Many internally displaced people flee to, within and between cities. The full scale and scope of this displacement, however, is unknown.
Although images of camps with row upon row of tents on open land form many people's idea of life for the displaced, this is not fully representative of reality as many internally displaced people (IDPs) live in urban areas.
Despite claims that from half to the majority of IDPs live in cities, the scale of global urban internal displacement caused by violence, conflict, disasters or development has not yet been fully quantified or understood.
Displacement to, within and between cities is accelerating urbanisation. Many cities have only been able to absorb the rapid influx and movement of IDPs through the expansion of informal settlements. Their substandard conditions and insecure tenure exacerbate the vulnerability of IDPs.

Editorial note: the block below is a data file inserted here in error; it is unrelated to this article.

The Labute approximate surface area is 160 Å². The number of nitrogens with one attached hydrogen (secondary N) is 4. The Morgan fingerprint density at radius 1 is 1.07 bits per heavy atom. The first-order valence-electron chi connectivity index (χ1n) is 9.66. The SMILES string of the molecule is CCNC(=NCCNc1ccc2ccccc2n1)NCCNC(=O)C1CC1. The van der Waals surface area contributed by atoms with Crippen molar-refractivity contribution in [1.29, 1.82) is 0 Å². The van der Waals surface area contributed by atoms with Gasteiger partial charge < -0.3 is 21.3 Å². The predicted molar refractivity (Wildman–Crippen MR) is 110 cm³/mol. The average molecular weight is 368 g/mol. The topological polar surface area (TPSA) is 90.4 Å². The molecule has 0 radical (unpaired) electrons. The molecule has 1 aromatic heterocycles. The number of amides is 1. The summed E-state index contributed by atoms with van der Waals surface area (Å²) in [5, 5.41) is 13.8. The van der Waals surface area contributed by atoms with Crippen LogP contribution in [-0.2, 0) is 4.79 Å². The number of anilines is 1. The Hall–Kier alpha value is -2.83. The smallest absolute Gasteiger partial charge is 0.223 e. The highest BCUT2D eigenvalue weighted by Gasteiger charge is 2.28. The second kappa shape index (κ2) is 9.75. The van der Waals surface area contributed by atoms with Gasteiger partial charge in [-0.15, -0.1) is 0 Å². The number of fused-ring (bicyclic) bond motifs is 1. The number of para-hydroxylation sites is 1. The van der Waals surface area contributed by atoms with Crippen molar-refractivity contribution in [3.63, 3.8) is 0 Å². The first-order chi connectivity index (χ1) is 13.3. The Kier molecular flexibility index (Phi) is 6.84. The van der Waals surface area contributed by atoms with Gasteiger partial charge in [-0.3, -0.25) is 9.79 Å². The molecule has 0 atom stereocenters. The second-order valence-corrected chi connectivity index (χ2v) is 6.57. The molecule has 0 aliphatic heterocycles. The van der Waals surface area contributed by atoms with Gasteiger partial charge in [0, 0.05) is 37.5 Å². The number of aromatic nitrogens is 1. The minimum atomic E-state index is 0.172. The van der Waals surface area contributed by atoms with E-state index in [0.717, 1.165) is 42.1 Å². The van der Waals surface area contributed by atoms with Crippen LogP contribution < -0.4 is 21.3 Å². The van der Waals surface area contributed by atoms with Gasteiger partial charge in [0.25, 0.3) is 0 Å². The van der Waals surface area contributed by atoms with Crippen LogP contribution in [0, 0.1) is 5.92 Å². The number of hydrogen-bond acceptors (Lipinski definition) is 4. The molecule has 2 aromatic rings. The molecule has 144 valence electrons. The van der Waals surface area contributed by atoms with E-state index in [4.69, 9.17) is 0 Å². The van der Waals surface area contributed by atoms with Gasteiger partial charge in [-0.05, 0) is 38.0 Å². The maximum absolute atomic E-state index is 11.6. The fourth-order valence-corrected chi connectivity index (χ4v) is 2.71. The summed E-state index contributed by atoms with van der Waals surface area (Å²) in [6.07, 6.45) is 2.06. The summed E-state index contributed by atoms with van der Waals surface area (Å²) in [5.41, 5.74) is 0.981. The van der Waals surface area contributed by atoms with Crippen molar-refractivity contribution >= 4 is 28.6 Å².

Given that the world’s urban population is set to double by 2050, displacement will continue to have an urban dimension and contribute to urbanisation as one of the 21st century’s most transformative global trends.
In 2017-2020, we will seek to uncover how internal displacement reshapes cities, including:
- how many IDPs find refuge in urban areas and what their displacement-specific needs are
- how rapid and poorly regulated urban growth generates displacement and how, in turn, internal displacement changes the urban landscape.
Multi-disciplinary collaboration through the Global Alliance on Urban Crises and partners in the global South will be central to this work. Core objectives are to use the evidence generated to inform the implementation of the UN’s New Urban Agenda and the 2030 Agenda on Sustainable Development, ensuring that IDPs are not left behind and that future urbanization minimizes new displacement risk.